My wife B, four year old son Alex and I have flown Scoot from Sydney to Singapore then AirAsia to Penang and Kuching in Malaysia. Now it's time to strike out and see a new country, Taiwan, one we've never visited before (although it's actual status is the subject of debate which I'm not going to get into here).
During the planning stages I had us flying from Kuching to Kuala Lumpur and on to Taipei with AirAsia or more likely to Singapore with Tiger and Taipei with Jetstar Asia. Basically, this meant overnighting in one of those cities with the added expense of accommodation and transport. Then I found a routing with Malaysia Airlines going "straight" to Taipei. Okay, they aren't considered a low cost airline, but the price was highly competitive with the other options and it meant we'd be "saving" one day.
You see, the more I read about Taiwan, the more excited I was to visit.
Even better, the routing and aircraft offered a bit of interest for an avnut. From Kuching we would fly on Malaysia Airlines' regional service MASWings up to Kota Kinabalu in Sabah with a brief stopover in Bintalu, seeing even more of Malaysia than expected. The MASWings flights would be on ATR72-500s, so we would have a bit of turboprop action as well.
They wouldn't be our first ATR72s in Malaysia, as we flew with FireFly from Kuantan to Singapore back in 2009. I've also ridden a Virgin Australia ATR72-500 between Sydney and Canberra.
I couldn't find any MASWings trip reports on airliners.net (though I don't trust the search), so this might be the first! So I'm dedicating this report to Palmjet, whose love of regional flights is an inspiration.
How would we find Malaysia Airlines after our somewhat controversial last experience with them? They weren't particularly bad experiences, just not indicative of a supposedly five star airline. Then again, our only short-haul flight with MH was pretty good. From BKI we would be flying on a MH 738 to Taipei. I was hoping that it would be one of their new ones with seatback screens. A little luxury would be nice.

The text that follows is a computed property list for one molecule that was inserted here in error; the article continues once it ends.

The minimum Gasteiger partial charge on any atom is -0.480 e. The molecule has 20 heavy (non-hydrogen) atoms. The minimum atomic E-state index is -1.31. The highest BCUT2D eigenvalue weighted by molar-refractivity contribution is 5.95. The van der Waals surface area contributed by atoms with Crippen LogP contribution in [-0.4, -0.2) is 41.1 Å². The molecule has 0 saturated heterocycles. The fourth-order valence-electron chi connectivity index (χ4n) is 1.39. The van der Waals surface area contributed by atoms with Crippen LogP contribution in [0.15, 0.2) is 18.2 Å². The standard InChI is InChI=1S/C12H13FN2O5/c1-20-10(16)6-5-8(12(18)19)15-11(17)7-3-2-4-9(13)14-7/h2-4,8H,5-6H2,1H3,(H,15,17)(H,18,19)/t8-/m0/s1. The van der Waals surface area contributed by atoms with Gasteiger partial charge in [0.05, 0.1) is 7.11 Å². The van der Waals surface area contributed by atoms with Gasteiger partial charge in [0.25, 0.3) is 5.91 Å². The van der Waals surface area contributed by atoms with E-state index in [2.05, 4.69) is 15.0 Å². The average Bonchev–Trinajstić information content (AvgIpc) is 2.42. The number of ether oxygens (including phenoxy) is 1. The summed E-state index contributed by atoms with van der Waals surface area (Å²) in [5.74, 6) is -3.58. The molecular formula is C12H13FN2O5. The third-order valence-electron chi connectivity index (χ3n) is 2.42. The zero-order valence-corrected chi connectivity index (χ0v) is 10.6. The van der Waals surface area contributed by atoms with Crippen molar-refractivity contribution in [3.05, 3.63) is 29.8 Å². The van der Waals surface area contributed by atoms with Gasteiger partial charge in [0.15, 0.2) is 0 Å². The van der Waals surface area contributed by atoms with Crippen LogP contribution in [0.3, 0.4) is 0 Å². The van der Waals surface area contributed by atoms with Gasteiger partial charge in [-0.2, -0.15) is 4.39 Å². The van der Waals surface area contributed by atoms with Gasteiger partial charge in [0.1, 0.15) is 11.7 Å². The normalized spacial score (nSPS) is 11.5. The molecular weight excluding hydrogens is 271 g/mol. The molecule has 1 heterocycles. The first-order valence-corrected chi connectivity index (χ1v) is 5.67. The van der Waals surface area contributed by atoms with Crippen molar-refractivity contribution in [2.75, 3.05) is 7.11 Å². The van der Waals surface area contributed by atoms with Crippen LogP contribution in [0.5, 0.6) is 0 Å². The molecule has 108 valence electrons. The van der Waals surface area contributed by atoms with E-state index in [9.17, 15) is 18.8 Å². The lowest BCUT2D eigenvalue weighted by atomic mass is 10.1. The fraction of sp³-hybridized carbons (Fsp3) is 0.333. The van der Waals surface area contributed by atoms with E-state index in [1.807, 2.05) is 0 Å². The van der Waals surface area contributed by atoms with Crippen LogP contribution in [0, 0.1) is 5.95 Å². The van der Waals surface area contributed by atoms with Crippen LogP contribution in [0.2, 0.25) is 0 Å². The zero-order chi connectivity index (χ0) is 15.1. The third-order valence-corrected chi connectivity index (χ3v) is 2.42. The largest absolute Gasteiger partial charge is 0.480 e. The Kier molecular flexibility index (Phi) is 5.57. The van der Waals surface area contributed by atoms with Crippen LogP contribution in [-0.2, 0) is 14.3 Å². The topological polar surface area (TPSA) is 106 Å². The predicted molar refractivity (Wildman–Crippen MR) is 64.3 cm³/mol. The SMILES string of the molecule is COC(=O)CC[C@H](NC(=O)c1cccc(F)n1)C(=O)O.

Maps generated by the Great Circle Mapper - copyright © Karl L. Swartz.
After saying goodbye to Mother-in-Law and friend, who had an early flight back to Kuala Lumpur and then Sydney, we spent the morning at the Sarawak Museum and Indian Bazaar. Then we had to race back to the hotel to collect our luggage and head off to the airport. Despite being the middle of the day traffic was slow in parts due to Malaysian schools having two separate sessions a day.
The rush turned out to be unnecessary, as there was plenty of time to check in and pass through security, with landside being pretty empty. Prior to lining up the queue to check in we had to first pass our big luggage through an x-ray machine. The MAS check in agent didn't seem particularly friendly, but we got our boarding passes soon enough and checked in our luggage.
Landside at Kuching Airport was quite pleasant, with sweets stalls, a toy shop (we didn't let Alex in there), tropical reef fish tanks and duty free. Working out which gate to go through to reach airside was confusing. Not only do the Malaysian Borneo states have a separate immigration system to Peninsula Malaysia, but also to each other. As our first destination was Bintulu, still in Sarawak, we had to go through the intra-Sarawak gate and the accompanying security screening.
Our gate was at the far end of the terminal, past the duty free, local products and food shops. We waited a while on the rows of seats, watching other passengers board Malaysia Airlines and AirAsia jets, a military transport land and taxi to the hanger opposite the terminal. Our flight seemed to be filling up fast, judging from the numbers seated nearby.